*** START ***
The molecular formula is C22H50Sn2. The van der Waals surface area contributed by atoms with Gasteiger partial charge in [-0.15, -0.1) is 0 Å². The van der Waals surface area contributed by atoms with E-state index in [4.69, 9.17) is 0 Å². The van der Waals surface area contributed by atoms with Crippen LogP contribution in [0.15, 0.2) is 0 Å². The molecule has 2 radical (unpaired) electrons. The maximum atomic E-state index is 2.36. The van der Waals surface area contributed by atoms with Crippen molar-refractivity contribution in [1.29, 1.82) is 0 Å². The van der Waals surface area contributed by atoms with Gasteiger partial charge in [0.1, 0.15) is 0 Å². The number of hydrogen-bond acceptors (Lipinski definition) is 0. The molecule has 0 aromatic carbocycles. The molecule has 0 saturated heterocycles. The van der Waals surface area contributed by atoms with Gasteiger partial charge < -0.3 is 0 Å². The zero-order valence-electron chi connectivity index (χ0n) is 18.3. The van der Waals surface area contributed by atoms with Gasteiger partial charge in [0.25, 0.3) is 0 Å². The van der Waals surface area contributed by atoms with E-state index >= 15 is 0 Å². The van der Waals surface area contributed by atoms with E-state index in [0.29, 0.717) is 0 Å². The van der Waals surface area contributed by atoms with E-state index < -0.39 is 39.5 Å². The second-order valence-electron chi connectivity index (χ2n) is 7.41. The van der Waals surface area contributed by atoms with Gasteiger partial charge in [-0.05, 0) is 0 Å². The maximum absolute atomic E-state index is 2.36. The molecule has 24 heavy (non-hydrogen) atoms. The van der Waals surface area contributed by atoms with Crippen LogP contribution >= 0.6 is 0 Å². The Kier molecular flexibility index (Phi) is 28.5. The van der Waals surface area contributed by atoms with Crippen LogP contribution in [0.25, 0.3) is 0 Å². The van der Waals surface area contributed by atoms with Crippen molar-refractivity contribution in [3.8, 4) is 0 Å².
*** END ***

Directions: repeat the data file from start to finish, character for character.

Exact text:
The molecular formula is C22H50Sn2. The van der Waals surface area contributed by atoms with Gasteiger partial charge in [-0.15, -0.1) is 0 Å². The van der Waals surface area contributed by atoms with E-state index in [4.69, 9.17) is 0 Å². The van der Waals surface area contributed by atoms with Crippen LogP contribution in [0.15, 0.2) is 0 Å². The molecule has 2 radical (unpaired) electrons. The maximum atomic E-state index is 2.36. The van der Waals surface area contributed by atoms with Crippen molar-refractivity contribution in [1.29, 1.82) is 0 Å². The van der Waals surface area contributed by atoms with Gasteiger partial charge in [0.1, 0.15) is 0 Å². The number of hydrogen-bond acceptors (Lipinski definition) is 0. The molecule has 0 aromatic carbocycles. The molecule has 0 saturated heterocycles. The van der Waals surface area contributed by atoms with Gasteiger partial charge < -0.3 is 0 Å². The zero-order valence-electron chi connectivity index (χ0n) is 18.3. The van der Waals surface area contributed by atoms with Gasteiger partial charge in [0.25, 0.3) is 0 Å². The van der Waals surface area contributed by atoms with E-state index >= 15 is 0 Å². The van der Waals surface area contributed by atoms with E-state index in [0.29, 0.717) is 0 Å². The van der Waals surface area contributed by atoms with E-state index < -0.39 is 39.5 Å². The second-order valence-electron chi connectivity index (χ2n) is 7.41. The van der Waals surface area contributed by atoms with Gasteiger partial charge in [-0.05, 0) is 0 Å². The maximum absolute atomic E-state index is 2.36. The molecule has 24 heavy (non-hydrogen) atoms. The van der Waals surface area contributed by atoms with Crippen LogP contribution >= 0.6 is 0 Å². The Kier molecular flexibility index (Phi) is 28.5. The van der Waals surface area contributed by atoms with Crippen LogP contribution in [0.25, 0.3) is 0 Å². The van der Waals surface area contributed by atoms with Crippen molar-refractivity contribution in [3.8, 4) is 0 Å².